Dire warnings about the state of our planet characterized 2018, with a plethora of reports released calling for climate action. The solar PV, and storage, industries have a leading role to play in the required energy transition: this bold quest was taken on by many over the last year, with technological progress and expansion seen upstream and downstream, and in policy, globally. Like last year, China took all by surprise, this time, however, in the form of its abrupt 31/5 policy change, the effects of which are still being felt in almost every corner of every market. And of course, Tesla grabbed the headlines – also for rather more unsavory reasons than in 2017. In this first out of a total of four postspv magazine reflects on Q1.
While there were a number of PV firsts this year, the biggest story of 2018, without a doubt, was that of China’s very abrupt PV policy about turn at the end of May (hence the term: 31/5), which led to the immediate brakes being applied to its PV industry charge. Effectively, it contained three major elements: (i) halting the development of ground-mounted solar plants in 2018; (ii) reducing the quota of distributed PV projects to 10 GW in 2018; and (iii) a universal lowering of FITs by CNY 0.05/kWh (US$0.0072).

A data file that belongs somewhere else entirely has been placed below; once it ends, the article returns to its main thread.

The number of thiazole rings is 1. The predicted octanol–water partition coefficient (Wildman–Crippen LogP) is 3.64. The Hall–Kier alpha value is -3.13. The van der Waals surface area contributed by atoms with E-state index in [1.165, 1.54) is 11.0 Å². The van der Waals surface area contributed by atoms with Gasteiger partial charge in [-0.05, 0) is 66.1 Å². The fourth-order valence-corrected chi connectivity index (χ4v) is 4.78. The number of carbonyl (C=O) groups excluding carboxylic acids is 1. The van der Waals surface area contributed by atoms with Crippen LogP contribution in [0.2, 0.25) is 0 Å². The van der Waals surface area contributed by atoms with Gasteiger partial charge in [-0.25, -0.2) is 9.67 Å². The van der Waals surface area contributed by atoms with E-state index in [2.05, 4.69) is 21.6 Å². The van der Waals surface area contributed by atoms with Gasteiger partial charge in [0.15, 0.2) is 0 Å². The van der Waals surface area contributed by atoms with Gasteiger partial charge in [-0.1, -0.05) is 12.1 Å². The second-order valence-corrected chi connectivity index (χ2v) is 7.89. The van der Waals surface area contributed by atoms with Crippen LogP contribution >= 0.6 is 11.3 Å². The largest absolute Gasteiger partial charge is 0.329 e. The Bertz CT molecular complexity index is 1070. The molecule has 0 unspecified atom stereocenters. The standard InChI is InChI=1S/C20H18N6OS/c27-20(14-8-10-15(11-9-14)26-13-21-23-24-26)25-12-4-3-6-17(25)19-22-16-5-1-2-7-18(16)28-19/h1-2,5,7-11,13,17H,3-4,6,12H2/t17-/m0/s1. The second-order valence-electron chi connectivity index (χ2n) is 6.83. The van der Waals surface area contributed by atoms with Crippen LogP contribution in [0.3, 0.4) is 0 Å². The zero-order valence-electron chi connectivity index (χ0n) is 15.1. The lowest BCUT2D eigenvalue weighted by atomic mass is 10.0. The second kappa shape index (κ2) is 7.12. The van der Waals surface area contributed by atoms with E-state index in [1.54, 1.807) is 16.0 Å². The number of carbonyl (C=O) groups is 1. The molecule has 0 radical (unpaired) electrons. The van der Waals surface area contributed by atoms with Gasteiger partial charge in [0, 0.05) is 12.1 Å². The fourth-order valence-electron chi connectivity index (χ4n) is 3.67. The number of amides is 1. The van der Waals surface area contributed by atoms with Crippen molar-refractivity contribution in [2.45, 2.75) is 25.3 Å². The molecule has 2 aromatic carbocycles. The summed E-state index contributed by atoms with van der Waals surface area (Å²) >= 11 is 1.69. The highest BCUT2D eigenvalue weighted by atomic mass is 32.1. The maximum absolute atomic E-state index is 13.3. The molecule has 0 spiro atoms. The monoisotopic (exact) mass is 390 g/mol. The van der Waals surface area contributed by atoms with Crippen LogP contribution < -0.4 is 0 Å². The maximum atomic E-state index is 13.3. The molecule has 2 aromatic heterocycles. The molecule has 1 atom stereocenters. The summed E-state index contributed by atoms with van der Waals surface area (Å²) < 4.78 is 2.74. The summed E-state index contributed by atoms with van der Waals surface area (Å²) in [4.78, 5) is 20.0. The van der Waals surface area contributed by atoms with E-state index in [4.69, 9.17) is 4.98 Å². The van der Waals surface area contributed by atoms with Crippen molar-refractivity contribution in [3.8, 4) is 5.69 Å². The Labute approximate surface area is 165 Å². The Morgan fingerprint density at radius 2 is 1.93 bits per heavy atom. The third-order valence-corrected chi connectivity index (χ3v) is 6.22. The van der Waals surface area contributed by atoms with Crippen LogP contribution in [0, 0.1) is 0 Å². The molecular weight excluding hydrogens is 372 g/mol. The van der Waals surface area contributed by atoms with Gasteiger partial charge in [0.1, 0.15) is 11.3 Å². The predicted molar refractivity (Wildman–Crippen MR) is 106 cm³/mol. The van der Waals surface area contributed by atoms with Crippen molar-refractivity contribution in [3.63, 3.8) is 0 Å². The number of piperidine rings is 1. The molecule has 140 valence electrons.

Given China’s clout, this not only affected the domestic manufacturing and project industry, but it also had global consequences, with module prices plummeting, overcapacity building, prolonged project delays by developers waiting for costs to go down further, and predictions that new capacity additions would fall below those of 2017.
However, it was not all doom and gloom, and after the aftershocks had passed, there was talk of market rebounds and stronger than projected activity.
Commenting, Jenny Chase, Head of Solar Analysis at BloombergNEF tells pv magazine, “In August, we thought that the Chinese installation in 2018 would drop to 36GW (from 53GW in 2017), because the Chinese government passed a law on 1 June setting a deadline of 30 June for projects to be commissioned under existing subsidies.”
She continues, “Turns out 7GW of projects missed the deadline and commissioned in July. Our China estimate for 2018 is back to 43GW, so total world build in 2018 is likely to be around 109GW … Price-wise, we currently see modules at 23-26 US cents per W on the global market.”
Unaware of what was about to it, however, the New 2018 solar Year was preoccupied with other matters. Read on for a summary of the main PV highlights in Q1.
MENA means business